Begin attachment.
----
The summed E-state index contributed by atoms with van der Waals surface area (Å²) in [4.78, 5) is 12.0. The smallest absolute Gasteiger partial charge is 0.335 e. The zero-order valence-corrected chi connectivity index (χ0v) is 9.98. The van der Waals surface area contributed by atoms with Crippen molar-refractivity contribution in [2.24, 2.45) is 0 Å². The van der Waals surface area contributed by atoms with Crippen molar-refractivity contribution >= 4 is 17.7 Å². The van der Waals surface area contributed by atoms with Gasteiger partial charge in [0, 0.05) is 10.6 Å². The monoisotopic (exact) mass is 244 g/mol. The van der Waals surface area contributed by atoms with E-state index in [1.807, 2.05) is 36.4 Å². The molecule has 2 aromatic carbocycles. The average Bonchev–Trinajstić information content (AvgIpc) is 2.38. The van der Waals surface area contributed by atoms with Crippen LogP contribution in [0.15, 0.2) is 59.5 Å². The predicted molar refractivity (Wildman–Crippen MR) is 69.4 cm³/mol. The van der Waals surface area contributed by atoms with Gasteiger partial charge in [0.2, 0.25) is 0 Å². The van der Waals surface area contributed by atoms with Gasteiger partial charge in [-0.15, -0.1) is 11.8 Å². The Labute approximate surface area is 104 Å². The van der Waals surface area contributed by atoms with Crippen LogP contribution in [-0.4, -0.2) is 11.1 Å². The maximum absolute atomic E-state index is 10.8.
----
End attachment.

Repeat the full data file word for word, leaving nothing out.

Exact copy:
The summed E-state index contributed by atoms with van der Waals surface area (Å²) in [4.78, 5) is 12.0. The smallest absolute Gasteiger partial charge is 0.335 e. The zero-order valence-corrected chi connectivity index (χ0v) is 9.98. The van der Waals surface area contributed by atoms with Crippen molar-refractivity contribution in [2.24, 2.45) is 0 Å². The van der Waals surface area contributed by atoms with Crippen molar-refractivity contribution >= 4 is 17.7 Å². The van der Waals surface area contributed by atoms with Gasteiger partial charge in [0, 0.05) is 10.6 Å². The monoisotopic (exact) mass is 244 g/mol. The van der Waals surface area contributed by atoms with E-state index in [1.807, 2.05) is 36.4 Å². The molecule has 2 aromatic carbocycles. The average Bonchev–Trinajstić information content (AvgIpc) is 2.38. The van der Waals surface area contributed by atoms with Crippen LogP contribution in [0.15, 0.2) is 59.5 Å². The predicted molar refractivity (Wildman–Crippen MR) is 69.4 cm³/mol. The van der Waals surface area contributed by atoms with Gasteiger partial charge in [0.2, 0.25) is 0 Å². The van der Waals surface area contributed by atoms with Gasteiger partial charge in [-0.15, -0.1) is 11.8 Å². The Labute approximate surface area is 104 Å². The van der Waals surface area contributed by atoms with Crippen LogP contribution in [-0.4, -0.2) is 11.1 Å². The maximum absolute atomic E-state index is 10.8.